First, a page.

Federalism vs.
Dual Federalism

In today’s political discourse all discussion centers around what the government is going to do.  But, that term “government” is never used in the context of the state governments.  It’s always the federal government.  The state governments rarely, if ever,  are included in any form of meaningful discussion related to policy or power.  It is a foregone conclusion that the states making up the United States are just lesser areas of the greater whole; Provinces basically.  Their  sole job, to carry out the dictates of congress or come to the federal level and beg for money like Oliver Twist:

But, our political system was set up specifically to preserve the states’ power by walling off strict areas of where the federal authority stopped and the state authority began. 

Over and over in the Constitutional Convention the rallying cry to vote against the proposed constitution was the fear that the states would lose their power resulting in them being subsumed into the newly proposed federal government.  The Anti-Federalist’s wanted to stay with the Articles of Confederation.

Now, for those few who have learned that the states were to function as more than provinces of the federal government, you might have heard of the term federalism.  Federalism, as defined by Wikipedia, is:

…a mixed or compound mode of government that combines a general government (the central or “federal” government) with regional governments (provincial, state, cantonal, territorial or other sub-unit governments) in a single political system.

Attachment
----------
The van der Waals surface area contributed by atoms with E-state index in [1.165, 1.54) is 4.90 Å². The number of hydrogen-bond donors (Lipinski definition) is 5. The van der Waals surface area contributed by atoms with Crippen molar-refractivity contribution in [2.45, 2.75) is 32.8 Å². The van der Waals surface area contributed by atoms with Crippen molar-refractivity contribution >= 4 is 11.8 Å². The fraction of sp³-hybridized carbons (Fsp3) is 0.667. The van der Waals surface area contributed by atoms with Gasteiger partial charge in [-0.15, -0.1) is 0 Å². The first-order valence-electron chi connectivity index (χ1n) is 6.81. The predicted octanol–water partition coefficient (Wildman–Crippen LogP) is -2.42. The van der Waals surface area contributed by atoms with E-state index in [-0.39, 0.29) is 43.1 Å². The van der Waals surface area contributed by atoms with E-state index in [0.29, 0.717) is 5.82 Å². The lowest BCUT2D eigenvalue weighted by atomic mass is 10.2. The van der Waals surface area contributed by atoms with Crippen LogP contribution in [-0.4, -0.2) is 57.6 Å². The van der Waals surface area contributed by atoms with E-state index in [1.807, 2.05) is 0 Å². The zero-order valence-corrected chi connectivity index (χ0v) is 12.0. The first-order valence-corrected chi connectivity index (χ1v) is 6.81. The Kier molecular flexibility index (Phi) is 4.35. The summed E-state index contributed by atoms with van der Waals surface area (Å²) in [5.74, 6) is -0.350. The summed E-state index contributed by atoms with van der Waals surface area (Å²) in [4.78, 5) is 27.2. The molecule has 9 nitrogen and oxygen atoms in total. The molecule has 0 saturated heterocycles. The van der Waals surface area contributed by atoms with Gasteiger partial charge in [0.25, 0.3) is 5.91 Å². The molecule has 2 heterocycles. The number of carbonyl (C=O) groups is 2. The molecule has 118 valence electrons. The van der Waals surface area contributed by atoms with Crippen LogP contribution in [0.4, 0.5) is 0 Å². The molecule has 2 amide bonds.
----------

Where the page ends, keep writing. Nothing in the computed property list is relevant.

Via, Wikipedia

And, that sounds great.  However, that is NOT what the United States was founded to be.  We were founded on the  policital system known as Dual Federalism.  Which is..

divided sovereignty, a political arrangement in which power is divided between the federal and state governments in clearly defined terms, with state governments exercising those powers accorded to them without interference from the federal government. 

Dual Federalism

Via, Wikipedia

And, THAT is what we were founded on.  A system with clearly defined boundaries between the states’ and the federal government.  So, how did things go so wonky in the balance of power?  Well, let’s explore that below.

Dual Federalism – The Relationship Between The States and the Federal Government

Was our governmental system designed to allow for 546 elite few to rule?  Or have one law fit every person or situation in a nation of 314 million?  We all remember learning the balance of powers relating to the government.  And learning that diagram showing the delineation of power between the Executive, Legislative and Judicial Branches of government keeping each other in check.

But, did you know there is another diagram of the separation of power between the Federal and the State governments?  One that was devised under the Constitution and our founding fathers as well?  This video focuses on the separation between federal and state powers and where are the lines separating them.